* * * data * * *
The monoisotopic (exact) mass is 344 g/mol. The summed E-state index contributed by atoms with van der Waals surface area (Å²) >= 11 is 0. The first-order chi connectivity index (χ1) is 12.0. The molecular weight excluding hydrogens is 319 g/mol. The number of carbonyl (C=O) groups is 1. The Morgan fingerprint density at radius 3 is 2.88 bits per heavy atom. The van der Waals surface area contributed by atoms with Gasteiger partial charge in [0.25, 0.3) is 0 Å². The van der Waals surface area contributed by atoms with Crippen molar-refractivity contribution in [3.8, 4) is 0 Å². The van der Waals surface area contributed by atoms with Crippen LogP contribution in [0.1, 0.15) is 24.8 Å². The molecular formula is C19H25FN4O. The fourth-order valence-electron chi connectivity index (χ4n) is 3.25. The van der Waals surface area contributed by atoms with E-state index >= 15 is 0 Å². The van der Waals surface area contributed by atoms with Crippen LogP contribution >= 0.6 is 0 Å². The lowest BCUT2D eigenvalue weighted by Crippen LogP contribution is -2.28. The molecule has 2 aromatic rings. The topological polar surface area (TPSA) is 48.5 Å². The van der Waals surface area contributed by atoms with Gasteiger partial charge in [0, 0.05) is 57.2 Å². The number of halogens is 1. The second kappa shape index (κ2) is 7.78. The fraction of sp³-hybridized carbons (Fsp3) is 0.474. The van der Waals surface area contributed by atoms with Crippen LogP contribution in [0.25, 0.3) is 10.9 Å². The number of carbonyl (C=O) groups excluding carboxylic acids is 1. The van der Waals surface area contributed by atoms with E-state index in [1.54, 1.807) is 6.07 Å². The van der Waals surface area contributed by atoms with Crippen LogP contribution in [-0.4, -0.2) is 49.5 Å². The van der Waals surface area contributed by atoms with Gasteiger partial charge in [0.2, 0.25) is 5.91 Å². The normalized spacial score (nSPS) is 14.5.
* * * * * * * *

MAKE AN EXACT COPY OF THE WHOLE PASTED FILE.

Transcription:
The monoisotopic (exact) mass is 344 g/mol. The summed E-state index contributed by atoms with van der Waals surface area (Å²) >= 11 is 0. The first-order chi connectivity index (χ1) is 12.0. The molecular weight excluding hydrogens is 319 g/mol. The number of carbonyl (C=O) groups is 1. The Morgan fingerprint density at radius 3 is 2.88 bits per heavy atom. The van der Waals surface area contributed by atoms with Gasteiger partial charge in [0.25, 0.3) is 0 Å². The van der Waals surface area contributed by atoms with Crippen molar-refractivity contribution in [3.8, 4) is 0 Å². The van der Waals surface area contributed by atoms with Crippen LogP contribution in [0.1, 0.15) is 24.8 Å². The molecular formula is C19H25FN4O. The fourth-order valence-electron chi connectivity index (χ4n) is 3.25. The van der Waals surface area contributed by atoms with E-state index >= 15 is 0 Å². The van der Waals surface area contributed by atoms with Crippen LogP contribution >= 0.6 is 0 Å². The lowest BCUT2D eigenvalue weighted by Crippen LogP contribution is -2.28. The molecule has 2 aromatic rings. The topological polar surface area (TPSA) is 48.5 Å². The van der Waals surface area contributed by atoms with Gasteiger partial charge in [0, 0.05) is 57.2 Å². The number of halogens is 1. The second kappa shape index (κ2) is 7.78. The fraction of sp³-hybridized carbons (Fsp3) is 0.474. The van der Waals surface area contributed by atoms with Crippen LogP contribution in [0.25, 0.3) is 10.9 Å². The number of carbonyl (C=O) groups excluding carboxylic acids is 1. The van der Waals surface area contributed by atoms with E-state index in [1.54, 1.807) is 6.07 Å². The van der Waals surface area contributed by atoms with Crippen LogP contribution in [-0.4, -0.2) is 49.5 Å². The van der Waals surface area contributed by atoms with Gasteiger partial charge in [0.2, 0.25) is 5.91 Å². The normalized spacial score (nSPS) is 14.5.